Read the words out loud and you’ll be captivated by their rhythm, humor, and ability to bring these mythical creatures to life on the page. Poetry for young people can sometimes be daunting and hard to understand, but the rhymes of this book remove any stress related to poetry and provide a fantastic experience with verse. Sometimes a poetry book might have stellar illustrations but mediocre text, or wonderful text, but pictures that are not as strong as they might be. If I Had a Gryphon receives gold stars on both fronts!

THE WHISPER

The Whisper is a new addition to my school library and it is gorgeous! Whimsical, imaginative, and full of wonder, this gem of a picturebook tells a story that invites endless interpretations and curiosity. Its cover boasts a girl in a red hood, holding an open book with a crown on its cover, a crown floating above the girl’s head and also a fox at her side. A bunch of grapes hover over the fox’s head, slipping in an intertextual reference to Aesop’s fables (a preview of something that will happen later in the story).

Everything about the book promises a luxurious experience—pictures filled with detail that will keep you reading for a long while, and if you are looking for an opportunity to create your own stories, you will look no further. The endpapers alone kick off the story and provide a puzzle for the reader to unlock. My favorite part in the story is the double page spread at the beginning when the girl is rushing home with the special book on loan to her from her teacher. The fox balances on a wheel as he “scoops” up the words of the story in his net.

Each picture in the book invites its own narrative…or all the stories connected? No matter—your imagination is the key to unlock it all, and it becomes a marvelous experience the more you read.

Why is it called The Whisper? Well, you’ll just have to find out.

Have you read any of these picturebooks from 2016? I’d love to hear your thoughts. Please tell me what you thought of these beautiful titles!

What Katie Read

If We Were Having Coffee (Valentine’s Day Edition)

Hello, Friends! It’s been awhile, but I’m incredibly happy to share a new blog post with you today. And I hope you’re excited because….we’re going out for coffee.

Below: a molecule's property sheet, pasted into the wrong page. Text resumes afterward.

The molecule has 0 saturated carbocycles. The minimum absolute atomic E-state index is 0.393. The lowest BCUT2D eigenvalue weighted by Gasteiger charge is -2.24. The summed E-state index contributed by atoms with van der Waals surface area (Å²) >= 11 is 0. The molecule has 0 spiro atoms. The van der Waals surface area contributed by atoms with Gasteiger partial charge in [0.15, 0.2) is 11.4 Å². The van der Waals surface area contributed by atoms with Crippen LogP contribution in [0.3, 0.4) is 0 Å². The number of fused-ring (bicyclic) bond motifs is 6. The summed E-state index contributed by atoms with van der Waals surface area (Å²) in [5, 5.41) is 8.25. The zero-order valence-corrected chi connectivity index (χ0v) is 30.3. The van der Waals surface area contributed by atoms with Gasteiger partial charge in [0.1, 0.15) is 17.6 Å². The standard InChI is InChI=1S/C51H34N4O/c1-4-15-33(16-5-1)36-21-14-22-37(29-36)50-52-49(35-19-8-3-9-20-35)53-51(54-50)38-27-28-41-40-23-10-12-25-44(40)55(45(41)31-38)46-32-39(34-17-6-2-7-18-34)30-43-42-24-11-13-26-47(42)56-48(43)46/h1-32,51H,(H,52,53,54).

**The “If We Were Having Coffee” feature came from Jamie at Perpetual Page Turner, who actually discovered it on another blog.

If we were having coffee, I would hope you had chosen a coffee beverage you really enjoy and that you would have ordered it in a cup “for here.” I would also hope you had a slice of cake to go along with your coffee.

I would ask you if you were enjoying the snow. I would mention that I don’t mind the cold so much, because growing up in Northern California meant that our winters didn’t always bring snow. I like the four seasons, and I appreciate the wardrobe change. I’d ask you how you were coping with the colder weather and what you thought of the notion of these bits of fluffy cotton falling from the sky…

If we were having coffee, I would ask you if you had an upcoming winter break, like I do. I would mention that I’m visiting Italy with friends for the week, and that it’s my fourth trip to that beautiful country. Though I have been to Florence before, it was only for a few days. I’m pleased to be returning for longer. Florence is that magical kind of place you imagine you could visit periodically for the rest of your life. The last time I was there I tried to imagine what it was like for Lucy Honeychurch to encounter George Emerson in Room with a View. I plan to re-read E.M. Forster’s classic while in Florence. I’d ask you if you’d been to Italy or other European destinations. I’d wonder if there were places you return to again and again. 

I would mention that it is only recently I could even get excited about going to Italy. My job in the School Library has been so busy this year–so many classes to teach and an entire library to manage! You would think that being surrounded by so many books would mean you could get loads and loads of reading done, but it’s not exactly like that. It has been challenging at times to keep up with my reading and, as you know, to update this blog. I want that to change! You wouldn’t believe the amazing books I’ve been reading over the past few months. I think you’ll also be excited about all the wonderful titles I picked up from ALA Midwinter in Atlanta in January.